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Is Your Dog's Aggression And Behavior Affecting Your Health?

Last updated Sept. 16, 2015

Fundamentally, aggression or behavioral problems are seen when there is an imbalance of these needs.


We all love our dogs. Did you know that your dogs behavioral issue can add a significant stress to your life. It's proven that stress increases blood pressure, makes diabetes worse, decreases your immune system making you prone to infections, causes weight gain, lowers work performance and affects relationships. Affect of stress due to behavioral issues in your pets is often under recognized and frequently downplayed.

The needs of a pet dog are simple - ample exercise, balanced food, clean water, grooming, socialization, and medical care when needed. Fundamentally, aggression or behavioral problems are seen when there is an imbalance of these needs. Unless there is a medical reason, dogs do not become aggressive suddenly. They practice their aggressive behavior with growing intensity and degree. Unfortunately, owners are unable to gauge or choose to ignore the early signs of aggressive behavior in their dog. Eventually, there is a point when the dog's behavior gets stressful for the family. 

One of the common reasons why an owner does not seek help with regard to an older dog is because of a misnomer that an adult dog cannot be trained. Yes! Older dogs can be trained but it takes time and patience. Long practiced aggressive behavior cannot be eliminated completely from the dog’s behavior. But it can be managed and controlled. In the given prognosis, it is important to observe, correct or even better prevent factors that contribute to behavioral issues in a dog.

Following are some steps that help you deal with your dog's behavioral issues which in turn will help you live a healthier and wholesome life!!

Snap when in pain:

If a docile dog suddenly beings to bite, growl or snap, a visit to the vet is important. Instinctively, it is a dog's way to dealing with pain; protecting themselves from further pain.

Use of cruel training methods that use punishment and intimidation or choke chains can be easily avoided as they are one of the primary factors why dogs become aggressive as adults.

Control of resources:

A dog who snaps and refuses to let go of his toys or guards is sleeping mattress or barks from windows or lunges at fences or guards his food or humps or barks back at the owner - means that there is a dominance issue. When a dog pees or poo’s on the bed, or runs away with things in the house, often it is to draw the owners attention. Practicing interactive games that reinforce basic obedience can help.

A tired dog is a happy dog:

In few cases, one of the easiest ways to ensure that a dog does not practice his aggressive behavior is to keep him tired. An extra long walk, or play of fetch at home and a change in diet can help improving the dogs confidence or rebuilding the bond between the dog and the owner. Watch out for any obsessive behavior like licking one spot incessantly, scrapping out wall paint, eating ones own poo. These are signs that dog is bored and verging on to being nervous.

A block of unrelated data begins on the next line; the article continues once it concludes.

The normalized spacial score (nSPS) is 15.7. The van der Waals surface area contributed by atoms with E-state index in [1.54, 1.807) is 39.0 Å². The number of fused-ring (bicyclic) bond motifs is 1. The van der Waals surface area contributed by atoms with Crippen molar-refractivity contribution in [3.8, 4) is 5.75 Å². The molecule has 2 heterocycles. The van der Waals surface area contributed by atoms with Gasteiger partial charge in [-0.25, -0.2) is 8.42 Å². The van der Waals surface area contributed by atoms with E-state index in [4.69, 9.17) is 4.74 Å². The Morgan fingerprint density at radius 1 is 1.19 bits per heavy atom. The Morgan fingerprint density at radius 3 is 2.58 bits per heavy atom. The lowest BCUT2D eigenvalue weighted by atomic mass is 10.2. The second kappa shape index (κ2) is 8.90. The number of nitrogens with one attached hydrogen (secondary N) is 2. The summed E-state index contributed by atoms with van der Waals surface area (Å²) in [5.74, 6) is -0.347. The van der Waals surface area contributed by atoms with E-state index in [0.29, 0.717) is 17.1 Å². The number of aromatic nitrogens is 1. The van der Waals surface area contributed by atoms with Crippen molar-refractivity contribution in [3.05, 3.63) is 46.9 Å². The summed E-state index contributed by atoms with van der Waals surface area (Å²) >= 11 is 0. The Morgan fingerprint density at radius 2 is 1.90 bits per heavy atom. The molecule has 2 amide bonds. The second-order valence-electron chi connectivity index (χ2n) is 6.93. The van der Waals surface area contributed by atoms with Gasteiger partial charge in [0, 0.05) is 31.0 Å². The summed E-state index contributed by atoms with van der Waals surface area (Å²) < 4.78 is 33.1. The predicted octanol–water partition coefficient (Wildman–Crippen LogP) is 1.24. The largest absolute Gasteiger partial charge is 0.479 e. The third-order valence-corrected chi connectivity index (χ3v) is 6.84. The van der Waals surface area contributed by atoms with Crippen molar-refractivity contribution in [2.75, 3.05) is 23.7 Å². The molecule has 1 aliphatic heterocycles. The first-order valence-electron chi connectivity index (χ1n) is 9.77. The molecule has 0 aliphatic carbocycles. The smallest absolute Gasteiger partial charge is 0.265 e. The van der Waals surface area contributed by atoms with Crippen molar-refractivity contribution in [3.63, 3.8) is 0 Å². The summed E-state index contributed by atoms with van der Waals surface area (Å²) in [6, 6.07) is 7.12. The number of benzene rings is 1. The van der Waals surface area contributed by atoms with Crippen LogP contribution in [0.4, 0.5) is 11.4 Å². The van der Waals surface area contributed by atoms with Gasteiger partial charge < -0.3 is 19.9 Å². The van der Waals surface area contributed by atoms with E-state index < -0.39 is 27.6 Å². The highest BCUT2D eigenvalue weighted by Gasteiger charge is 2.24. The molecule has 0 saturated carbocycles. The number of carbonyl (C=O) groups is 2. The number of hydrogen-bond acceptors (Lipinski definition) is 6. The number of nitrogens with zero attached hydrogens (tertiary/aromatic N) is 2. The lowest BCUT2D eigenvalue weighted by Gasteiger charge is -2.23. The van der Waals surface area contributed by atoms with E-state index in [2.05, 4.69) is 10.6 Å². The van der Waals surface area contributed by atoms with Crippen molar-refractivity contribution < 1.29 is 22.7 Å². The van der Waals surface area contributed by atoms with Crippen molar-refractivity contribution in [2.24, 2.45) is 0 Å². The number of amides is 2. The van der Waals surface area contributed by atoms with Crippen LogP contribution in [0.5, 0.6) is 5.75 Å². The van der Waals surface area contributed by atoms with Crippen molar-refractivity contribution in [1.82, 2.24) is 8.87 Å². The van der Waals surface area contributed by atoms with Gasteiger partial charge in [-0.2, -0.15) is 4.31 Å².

Body language:

Dogs give out many signs when under stress. Yawning, licking of ones nose, sniffing the ground or turning one's head away are all tell-tale signs that a dog is not comfortable in the situation he or she is. Help the dog by distressing him. Often, owners punish their dogs for growling. This is wrong. A growl is a dog's way to warn us that he ha about to snap. He is choosing not to bite. Punishing or intimidating the dog when growling can encourage him to display full blown aggression. 

Aggression genetically encoded:

Senseless, uneducated breeding wherein either the male or the female dog has aggression issues leads to puppies carrying the traits forward. In such cases, the puppies need to be trained with care avoiding situations which encourage them to practice aggressive behavior. Hence, it is very important to choose the breed and pup carefully. To have a pup with the right genes and temperament is half work done in training him or her.

Dog Vs people and other dogs:

When not socialized well as a pup, a dog grows up to seeing people, other dogs and outdoors as a threat. Biting guests, refusing to come for walks, salivating and shivering when taken out are stressful on the dog as well as the owner who has to deal with such behavior.  Often a nervous dog becomes growingly confident in displaying aggressive behavior. Remember, dogs are basically ‘flight’ animals and will attack only when not given an option to move away. It is best that a trained canine counselor steps in helping such a dog rather than watching TV shows and trying ‘instant’ tactics on the dog.

Why!

Displaying aggressive behavior is very tiring for the dog too. It is important to understand your dog and the root cause of the problem. One of the fundamental ways to tackling canine issues is to eliminate the situation which makes the dog practice his or her negative behavior. It is best that the owner takes help of a canine counselor while dealing with a dog with problems as there has to be an educated way to go about retraining the dog. After all, if things get worse, the dog might lose a home and the owner might lose a dog who given a chance, might be a loving companion.

Reviewed and Approved by a member of the DoveMed Editorial Board
First uploaded: Nov. 9, 2013
Last updated: Sept. 16, 2015